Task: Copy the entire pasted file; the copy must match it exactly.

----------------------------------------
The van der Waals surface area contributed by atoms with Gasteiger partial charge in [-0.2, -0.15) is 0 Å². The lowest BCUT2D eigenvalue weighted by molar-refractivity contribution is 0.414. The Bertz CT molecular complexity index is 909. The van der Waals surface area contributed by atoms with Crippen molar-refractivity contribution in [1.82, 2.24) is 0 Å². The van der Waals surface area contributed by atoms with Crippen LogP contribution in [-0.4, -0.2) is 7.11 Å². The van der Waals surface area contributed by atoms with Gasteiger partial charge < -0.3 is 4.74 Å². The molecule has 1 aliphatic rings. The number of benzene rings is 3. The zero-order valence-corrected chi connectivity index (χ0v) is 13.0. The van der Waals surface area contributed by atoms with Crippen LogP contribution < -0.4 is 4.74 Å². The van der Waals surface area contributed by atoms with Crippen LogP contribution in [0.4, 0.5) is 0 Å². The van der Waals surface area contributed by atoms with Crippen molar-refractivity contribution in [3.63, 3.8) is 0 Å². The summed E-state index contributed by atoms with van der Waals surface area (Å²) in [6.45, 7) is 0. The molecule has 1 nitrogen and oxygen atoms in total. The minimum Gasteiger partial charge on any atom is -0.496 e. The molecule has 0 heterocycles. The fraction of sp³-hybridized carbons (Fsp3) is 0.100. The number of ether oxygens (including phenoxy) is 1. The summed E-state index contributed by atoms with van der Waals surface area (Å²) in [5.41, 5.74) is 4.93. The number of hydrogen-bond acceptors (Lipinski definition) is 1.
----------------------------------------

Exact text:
The van der Waals surface area contributed by atoms with Gasteiger partial charge in [-0.2, -0.15) is 0 Å². The lowest BCUT2D eigenvalue weighted by molar-refractivity contribution is 0.414. The Bertz CT molecular complexity index is 909. The van der Waals surface area contributed by atoms with Crippen molar-refractivity contribution in [1.82, 2.24) is 0 Å². The van der Waals surface area contributed by atoms with Crippen LogP contribution in [-0.4, -0.2) is 7.11 Å². The van der Waals surface area contributed by atoms with Gasteiger partial charge < -0.3 is 4.74 Å². The molecule has 1 aliphatic rings. The number of benzene rings is 3. The zero-order valence-corrected chi connectivity index (χ0v) is 13.0. The van der Waals surface area contributed by atoms with Crippen LogP contribution < -0.4 is 4.74 Å². The van der Waals surface area contributed by atoms with Crippen LogP contribution in [0.4, 0.5) is 0 Å². The van der Waals surface area contributed by atoms with Crippen molar-refractivity contribution in [3.63, 3.8) is 0 Å². The summed E-state index contributed by atoms with van der Waals surface area (Å²) in [6.45, 7) is 0. The molecule has 1 nitrogen and oxygen atoms in total. The minimum Gasteiger partial charge on any atom is -0.496 e. The molecule has 0 heterocycles. The fraction of sp³-hybridized carbons (Fsp3) is 0.100. The number of ether oxygens (including phenoxy) is 1. The summed E-state index contributed by atoms with van der Waals surface area (Å²) in [5.41, 5.74) is 4.93. The number of hydrogen-bond acceptors (Lipinski definition) is 1.